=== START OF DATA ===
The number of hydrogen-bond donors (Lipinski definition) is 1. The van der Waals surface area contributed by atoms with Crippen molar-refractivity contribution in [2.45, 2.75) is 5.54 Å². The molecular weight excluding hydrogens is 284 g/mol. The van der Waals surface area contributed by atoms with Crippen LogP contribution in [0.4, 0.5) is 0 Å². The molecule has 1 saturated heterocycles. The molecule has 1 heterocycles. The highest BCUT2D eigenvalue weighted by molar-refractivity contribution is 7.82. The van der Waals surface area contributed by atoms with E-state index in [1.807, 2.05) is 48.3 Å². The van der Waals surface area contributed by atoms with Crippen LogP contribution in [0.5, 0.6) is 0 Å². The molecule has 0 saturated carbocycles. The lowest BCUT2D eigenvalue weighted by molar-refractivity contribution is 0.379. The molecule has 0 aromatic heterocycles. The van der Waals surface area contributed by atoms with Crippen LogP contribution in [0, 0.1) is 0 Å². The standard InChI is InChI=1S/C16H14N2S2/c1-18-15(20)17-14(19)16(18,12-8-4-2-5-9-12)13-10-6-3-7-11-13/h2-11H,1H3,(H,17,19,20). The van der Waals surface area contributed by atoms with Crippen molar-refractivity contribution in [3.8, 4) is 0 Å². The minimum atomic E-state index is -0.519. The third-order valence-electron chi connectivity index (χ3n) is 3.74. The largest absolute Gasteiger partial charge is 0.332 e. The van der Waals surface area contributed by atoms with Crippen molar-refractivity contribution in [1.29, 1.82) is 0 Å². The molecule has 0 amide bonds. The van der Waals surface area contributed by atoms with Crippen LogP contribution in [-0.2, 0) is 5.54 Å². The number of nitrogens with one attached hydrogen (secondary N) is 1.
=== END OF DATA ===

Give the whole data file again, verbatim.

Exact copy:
The number of hydrogen-bond donors (Lipinski definition) is 1. The van der Waals surface area contributed by atoms with Crippen molar-refractivity contribution in [2.45, 2.75) is 5.54 Å². The molecular weight excluding hydrogens is 284 g/mol. The van der Waals surface area contributed by atoms with Crippen LogP contribution in [0.4, 0.5) is 0 Å². The molecule has 1 saturated heterocycles. The molecule has 1 heterocycles. The highest BCUT2D eigenvalue weighted by molar-refractivity contribution is 7.82. The van der Waals surface area contributed by atoms with E-state index in [1.807, 2.05) is 48.3 Å². The van der Waals surface area contributed by atoms with Crippen LogP contribution in [0.5, 0.6) is 0 Å². The molecule has 0 saturated carbocycles. The lowest BCUT2D eigenvalue weighted by molar-refractivity contribution is 0.379. The molecule has 0 aromatic heterocycles. The van der Waals surface area contributed by atoms with Crippen LogP contribution in [0, 0.1) is 0 Å². The standard InChI is InChI=1S/C16H14N2S2/c1-18-15(20)17-14(19)16(18,12-8-4-2-5-9-12)13-10-6-3-7-11-13/h2-11H,1H3,(H,17,19,20). The van der Waals surface area contributed by atoms with Crippen molar-refractivity contribution in [3.8, 4) is 0 Å². The minimum atomic E-state index is -0.519. The third-order valence-electron chi connectivity index (χ3n) is 3.74. The largest absolute Gasteiger partial charge is 0.332 e. The van der Waals surface area contributed by atoms with Crippen molar-refractivity contribution in [1.29, 1.82) is 0 Å². The molecule has 0 amide bonds. The van der Waals surface area contributed by atoms with Crippen LogP contribution in [-0.2, 0) is 5.54 Å². The number of nitrogens with one attached hydrogen (secondary N) is 1.